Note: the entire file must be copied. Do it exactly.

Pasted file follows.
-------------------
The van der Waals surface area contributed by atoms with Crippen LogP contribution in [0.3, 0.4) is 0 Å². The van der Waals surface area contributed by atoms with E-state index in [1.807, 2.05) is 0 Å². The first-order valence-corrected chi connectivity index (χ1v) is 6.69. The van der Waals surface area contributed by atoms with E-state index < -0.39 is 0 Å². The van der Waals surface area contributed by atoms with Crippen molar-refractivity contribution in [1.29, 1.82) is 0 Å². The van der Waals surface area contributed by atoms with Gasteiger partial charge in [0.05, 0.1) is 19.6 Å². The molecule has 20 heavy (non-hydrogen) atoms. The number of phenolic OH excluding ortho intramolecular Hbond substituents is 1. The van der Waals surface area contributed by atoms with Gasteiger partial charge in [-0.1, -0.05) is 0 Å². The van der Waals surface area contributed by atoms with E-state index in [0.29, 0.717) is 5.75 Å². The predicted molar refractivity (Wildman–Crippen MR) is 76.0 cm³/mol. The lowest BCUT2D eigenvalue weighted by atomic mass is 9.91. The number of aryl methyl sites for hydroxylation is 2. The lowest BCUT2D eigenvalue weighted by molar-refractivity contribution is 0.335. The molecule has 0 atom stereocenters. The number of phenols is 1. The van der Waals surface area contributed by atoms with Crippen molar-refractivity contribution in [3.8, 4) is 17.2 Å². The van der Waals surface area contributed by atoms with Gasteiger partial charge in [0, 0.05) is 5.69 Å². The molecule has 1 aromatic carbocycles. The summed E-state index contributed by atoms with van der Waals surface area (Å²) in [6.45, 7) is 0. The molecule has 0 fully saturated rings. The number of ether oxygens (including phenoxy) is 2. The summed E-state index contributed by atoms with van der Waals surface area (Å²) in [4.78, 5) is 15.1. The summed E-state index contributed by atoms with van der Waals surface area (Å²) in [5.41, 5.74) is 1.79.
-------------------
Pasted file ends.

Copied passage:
The van der Waals surface area contributed by atoms with Crippen LogP contribution in [0.3, 0.4) is 0 Å². The van der Waals surface area contributed by atoms with E-state index in [1.807, 2.05) is 0 Å². The first-order valence-corrected chi connectivity index (χ1v) is 6.69. The van der Waals surface area contributed by atoms with E-state index < -0.39 is 0 Å². The van der Waals surface area contributed by atoms with Crippen molar-refractivity contribution in [1.29, 1.82) is 0 Å². The van der Waals surface area contributed by atoms with Gasteiger partial charge in [0.05, 0.1) is 19.6 Å². The molecule has 20 heavy (non-hydrogen) atoms. The number of phenolic OH excluding ortho intramolecular Hbond substituents is 1. The van der Waals surface area contributed by atoms with Gasteiger partial charge in [-0.1, -0.05) is 0 Å². The van der Waals surface area contributed by atoms with E-state index in [0.29, 0.717) is 5.75 Å². The predicted molar refractivity (Wildman–Crippen MR) is 76.0 cm³/mol. The lowest BCUT2D eigenvalue weighted by atomic mass is 9.91. The number of aryl methyl sites for hydroxylation is 2. The lowest BCUT2D eigenvalue weighted by molar-refractivity contribution is 0.335. The molecule has 0 atom stereocenters. The number of phenols is 1. The van der Waals surface area contributed by atoms with Crippen molar-refractivity contribution in [3.8, 4) is 17.2 Å². The van der Waals surface area contributed by atoms with Gasteiger partial charge in [0, 0.05) is 5.69 Å². The molecule has 1 aromatic carbocycles. The summed E-state index contributed by atoms with van der Waals surface area (Å²) in [6.45, 7) is 0. The molecule has 0 fully saturated rings. The number of ether oxygens (including phenoxy) is 2. The summed E-state index contributed by atoms with van der Waals surface area (Å²) in [4.78, 5) is 15.1. The summed E-state index contributed by atoms with van der Waals surface area (Å²) in [5.41, 5.74) is 1.79.